By WES SANDER
A University of California researcher says the value of California's seed production makes it a significant player on the national and world market.
The study, conducted by William Matthews of the University of California-Davis, says California claims nearly one-twelfth of the value of global seed production.
In 2008, California seed growers earned gross revenues of $2.9 billion, which amounts to 7.9 percent of the value of sales worldwide, the report says.
The study was funded by the California Seed Advisory Board. Board chairman Ken Scarlett called it "the first detailed and accurate assessment of the seed industry in California.
"The results show the importance of seed production to the economy of the state and the global value of California's industry," Scarlett said in a statement.
Of all seed sold in California in 2008, nearly a third of vegetable seed was produced in-state, as was more than half of field-crop seed, the study says. Of the state's nearly $40 billion worth of agricultural commodities in 2008, more than a third was produced from California-grown seeds.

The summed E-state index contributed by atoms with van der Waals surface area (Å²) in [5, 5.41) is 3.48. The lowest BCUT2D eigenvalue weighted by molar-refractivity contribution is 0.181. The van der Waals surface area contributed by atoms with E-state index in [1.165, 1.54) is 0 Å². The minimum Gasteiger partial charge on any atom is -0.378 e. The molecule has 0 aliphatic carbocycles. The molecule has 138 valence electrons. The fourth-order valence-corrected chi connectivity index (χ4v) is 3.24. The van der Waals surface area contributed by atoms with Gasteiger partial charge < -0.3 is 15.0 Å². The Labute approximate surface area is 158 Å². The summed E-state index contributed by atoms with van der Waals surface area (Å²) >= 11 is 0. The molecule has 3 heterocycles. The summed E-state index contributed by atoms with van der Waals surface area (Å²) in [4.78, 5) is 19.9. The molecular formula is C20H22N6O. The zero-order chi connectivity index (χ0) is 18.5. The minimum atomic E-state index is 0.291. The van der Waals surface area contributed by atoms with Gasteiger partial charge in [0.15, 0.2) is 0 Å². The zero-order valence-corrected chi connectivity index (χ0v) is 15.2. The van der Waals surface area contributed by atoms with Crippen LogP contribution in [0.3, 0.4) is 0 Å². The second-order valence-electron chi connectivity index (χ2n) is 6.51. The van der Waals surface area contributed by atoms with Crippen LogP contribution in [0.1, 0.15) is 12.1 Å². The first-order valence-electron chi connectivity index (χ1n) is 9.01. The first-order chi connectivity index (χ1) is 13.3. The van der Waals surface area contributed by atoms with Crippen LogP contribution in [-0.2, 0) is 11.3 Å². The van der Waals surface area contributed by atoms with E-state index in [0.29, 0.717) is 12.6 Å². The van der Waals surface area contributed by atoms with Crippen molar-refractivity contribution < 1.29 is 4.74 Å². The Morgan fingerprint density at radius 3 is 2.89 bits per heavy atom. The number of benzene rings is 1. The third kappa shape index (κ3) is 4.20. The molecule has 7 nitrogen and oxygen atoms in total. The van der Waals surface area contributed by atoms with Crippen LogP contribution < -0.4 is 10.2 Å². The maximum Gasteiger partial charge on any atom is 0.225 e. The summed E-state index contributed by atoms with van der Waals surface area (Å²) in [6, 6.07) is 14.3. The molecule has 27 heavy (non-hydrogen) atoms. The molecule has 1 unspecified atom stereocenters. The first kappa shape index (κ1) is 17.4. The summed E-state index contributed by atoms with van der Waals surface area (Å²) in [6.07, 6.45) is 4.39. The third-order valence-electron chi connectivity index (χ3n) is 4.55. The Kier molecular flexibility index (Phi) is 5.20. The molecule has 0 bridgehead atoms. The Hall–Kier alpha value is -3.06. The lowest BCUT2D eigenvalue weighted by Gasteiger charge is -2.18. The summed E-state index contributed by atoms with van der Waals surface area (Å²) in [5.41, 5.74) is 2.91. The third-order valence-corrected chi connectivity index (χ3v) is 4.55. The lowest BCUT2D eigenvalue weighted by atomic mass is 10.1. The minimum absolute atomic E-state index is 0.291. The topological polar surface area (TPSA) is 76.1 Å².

The figures were estimated from county records, surveys of seed companies, data from the 2007 Census of Agriculture and three decades' worth of state production records.
Between 1980 and 2000, seed production varied between 250,000 and 300,000 acres annually. Those numbers have dropped to 200,000-300,000 acres since 2001, the study says.
The annual farm value of seed production has stayed between $200 million and $300 million since the state began producing seed commercially in 1970, the report says.
Read the report at http://aic.ucdavis.edu/